Travel beings joy, challenges and jet lag – not necessarily in that order. It also brings chance encounters that can change the course of traveling plans. In late December, I was patiently queuing at the Praia airport at silly o’clock in the morning, waiting to check in for my flight to Dakar. I noticed a small woman – from the back – holding her American passport. My immediate thought was this was the first evidence I had seen of an American presence in a country known in Europe for package holidays to Sal or Boa Vista. Not long after, a man who had just joined the queue asked me if I spoke English, which amused me as I was holding my British passport in my hand. As I turned around, I looked at the man and declared “I think I know you!” I had just run into Henna and Steve Fuller, Area Coordinator of the Missouri branch of the TCC. Happily, they recognized me as well.
After a rather bumpy flight, we arrived at the chaotic Dakar airport. Soon we were joined in the immigration queue by a tall blond man who was traveling on his own and seemed interested in our conversations. Olaf, the Fullers and I discussed varying accommodation plans, and although we made our way to separate hotels, we agreed to meet up later that day to check out Île de Gorée, one of colonial France’s slave ports.
On the island, conversation quickly turned to travel adventures. Olaf, whose work brings him to Latin America, Africa and Europe, was returning from Brazil to the U.K, via Cape Verde, Sénégal, and the Canaries. The Fullers and I recognized this as typical TCC-type travel behavior, or at least clear evidence of someone who has a love of travel. Indeed, we discovered a potential new TCC member in London-based Olaf, who cheerfully informed us that he too keeps track of his travel destinations and that upon landing in Sénégal he had just achieved his 100th United Nations country.
The Fullers were also kind enough to extend an invitation to accompany them to a restaurant/bar/club in Theis, a provincial town about 70 km from Dakar, where a Sénégalese-American couple they knew were performing local music. As my original plans that evening were to finish a presentation for a group of British insurance executives, it took me about one nanosecond to accept this much more interesting opportunity. Olaf smiled in approval, but was scheduled to fly out later that evening, so he returned to the Dakar airport and his onward journey.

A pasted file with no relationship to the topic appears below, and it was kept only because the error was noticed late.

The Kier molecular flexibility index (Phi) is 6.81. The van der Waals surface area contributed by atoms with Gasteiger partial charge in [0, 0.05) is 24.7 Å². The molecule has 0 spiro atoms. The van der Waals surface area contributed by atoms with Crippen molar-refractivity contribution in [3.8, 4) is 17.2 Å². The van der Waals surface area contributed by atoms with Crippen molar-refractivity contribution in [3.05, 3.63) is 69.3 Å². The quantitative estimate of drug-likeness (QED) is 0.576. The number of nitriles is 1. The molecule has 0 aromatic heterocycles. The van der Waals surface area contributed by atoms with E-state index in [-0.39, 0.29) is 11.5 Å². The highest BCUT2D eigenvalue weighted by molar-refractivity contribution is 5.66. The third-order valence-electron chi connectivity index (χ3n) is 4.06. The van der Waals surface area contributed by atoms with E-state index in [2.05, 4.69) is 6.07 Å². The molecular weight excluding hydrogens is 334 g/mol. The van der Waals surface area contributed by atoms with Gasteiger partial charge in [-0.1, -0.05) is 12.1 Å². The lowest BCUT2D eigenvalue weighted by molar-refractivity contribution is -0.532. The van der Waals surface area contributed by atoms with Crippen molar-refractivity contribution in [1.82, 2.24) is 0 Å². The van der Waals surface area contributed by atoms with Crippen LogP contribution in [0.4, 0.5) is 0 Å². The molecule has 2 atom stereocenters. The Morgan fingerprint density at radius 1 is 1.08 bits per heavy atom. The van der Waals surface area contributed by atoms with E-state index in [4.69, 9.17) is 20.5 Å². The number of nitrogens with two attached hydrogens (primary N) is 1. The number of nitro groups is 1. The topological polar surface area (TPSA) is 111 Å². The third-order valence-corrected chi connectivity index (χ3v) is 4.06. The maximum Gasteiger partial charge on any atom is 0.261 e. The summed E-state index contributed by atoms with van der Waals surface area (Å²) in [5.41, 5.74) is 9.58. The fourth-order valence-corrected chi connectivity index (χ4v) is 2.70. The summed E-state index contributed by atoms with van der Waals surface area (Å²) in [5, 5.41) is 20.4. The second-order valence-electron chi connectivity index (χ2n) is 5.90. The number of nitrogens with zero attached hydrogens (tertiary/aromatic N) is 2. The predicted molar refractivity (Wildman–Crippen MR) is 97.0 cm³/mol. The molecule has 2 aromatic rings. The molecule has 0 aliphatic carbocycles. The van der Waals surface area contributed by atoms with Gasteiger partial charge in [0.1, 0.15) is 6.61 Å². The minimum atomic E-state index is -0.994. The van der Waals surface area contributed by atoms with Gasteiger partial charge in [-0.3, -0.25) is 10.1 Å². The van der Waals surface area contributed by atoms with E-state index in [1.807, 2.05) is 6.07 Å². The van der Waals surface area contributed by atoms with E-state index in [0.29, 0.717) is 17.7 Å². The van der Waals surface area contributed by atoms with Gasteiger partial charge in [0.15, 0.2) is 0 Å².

Our now three-strong group endured Friday evening traffic through roadworks and general vehicle chaos in the never-ending Dakar suburbs, arriving more than three hours later. But we agreed it was worth it, as we were escorted to the table of honor and treated to authentic Sénégalese hospitality and entertainment. At silly o’clock in the morning, I returned to Dakar, with the reverse journey taking less than an hour. I eventually made my way back to the U.K. via The Gambia, that other popular West African package holiday destination (at least for the British).
This brief but pleasant chance encounter was an excellent reminder of the unexpected joys of travel, as well as the opportunity to introduce the TCC to others. Bons voyages to all travelers in 2012.
Donna Marsh, Area Coordinator, TCC UK and Ireland